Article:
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Months after Sandy, solar chargers for mobile phones debut in NYC

New York City unveiled the first of 25 free solar charging stations for mobile phones on Tuesday, installed in response to Superstorm Sandy.

People charge their mobile devices at a Street Charge station in Brooklyn. REUTERS/Brendan McDermid People charge their mobile devices at a Street Charge station in Brooklyn. Credit: Reuters

New York City unveiled the first of 25 free solar charging stations for mobile phones Tuesday, installed in response to Superstorm Sandy, which wiped out power and forced residents to walk miles to charge their phones.

The Street Charge stations are New York Mayor Michael Bloomberg's latest answer to flaws in infrastructure and operations exposed by the historic storm that ripped into the East Coast last October and left about 900,000 New York City dwellers and millions of others in the region without power.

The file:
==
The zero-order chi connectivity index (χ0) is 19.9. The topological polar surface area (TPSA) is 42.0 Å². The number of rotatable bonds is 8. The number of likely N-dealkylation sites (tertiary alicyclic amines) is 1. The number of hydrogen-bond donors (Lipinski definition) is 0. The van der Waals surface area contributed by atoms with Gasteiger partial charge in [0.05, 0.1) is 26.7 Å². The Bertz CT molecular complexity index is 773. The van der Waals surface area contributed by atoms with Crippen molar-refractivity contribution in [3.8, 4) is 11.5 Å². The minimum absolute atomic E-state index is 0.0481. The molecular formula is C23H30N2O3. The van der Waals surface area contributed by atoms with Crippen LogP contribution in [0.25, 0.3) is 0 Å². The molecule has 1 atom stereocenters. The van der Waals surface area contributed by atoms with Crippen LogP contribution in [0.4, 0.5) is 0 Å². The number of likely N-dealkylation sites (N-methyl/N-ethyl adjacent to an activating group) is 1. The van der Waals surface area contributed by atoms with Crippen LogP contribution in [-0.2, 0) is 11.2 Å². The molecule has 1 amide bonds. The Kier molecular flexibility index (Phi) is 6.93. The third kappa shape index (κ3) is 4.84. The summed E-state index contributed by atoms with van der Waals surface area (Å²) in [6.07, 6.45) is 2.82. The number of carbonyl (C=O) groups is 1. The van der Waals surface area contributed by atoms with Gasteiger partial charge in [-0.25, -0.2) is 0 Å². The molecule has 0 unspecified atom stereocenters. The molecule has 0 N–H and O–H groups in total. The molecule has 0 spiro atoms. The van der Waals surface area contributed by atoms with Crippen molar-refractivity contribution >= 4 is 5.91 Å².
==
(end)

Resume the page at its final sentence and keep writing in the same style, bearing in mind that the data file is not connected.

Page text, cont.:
Located throughout the city's five boroughs, the charging stations are part of a public-private partnership with AT&T, according to a news release. Powered by solar panels, they will work day or night, in sun or shade, the statement said.

Six ports in each station will allow the public to charge phones, tablets and other devices even if the city's power is out, the statement said.

In the first days after the storm, some of the city's residents walked miles to line up and charge their electronic devices. The city set up mobile charging stations and generators in the blacked-out areas of New York, which inspired the idea of creating solar-powered charging stations for everyday use.

Street Charge units were put to work this week in Union Square in Manhattan, Fort Greene Park in Brooklyn and Governors Island, with more opening by the end of the summer, the statement said.

AT&T is paying for the 25 stations, with the city bearing no cost, Marissa Shorenstein, president of AT&T's New York office, told Reuters.

Sandy brought a record 14-foot storm surge to lower Manhattan and inflicted an estimated $19 billion in damages on the city. The storm, which claimed more than 130 lives in the United States and Canada, left more than eight million homes and businesses along the East Coast in the dark.

 
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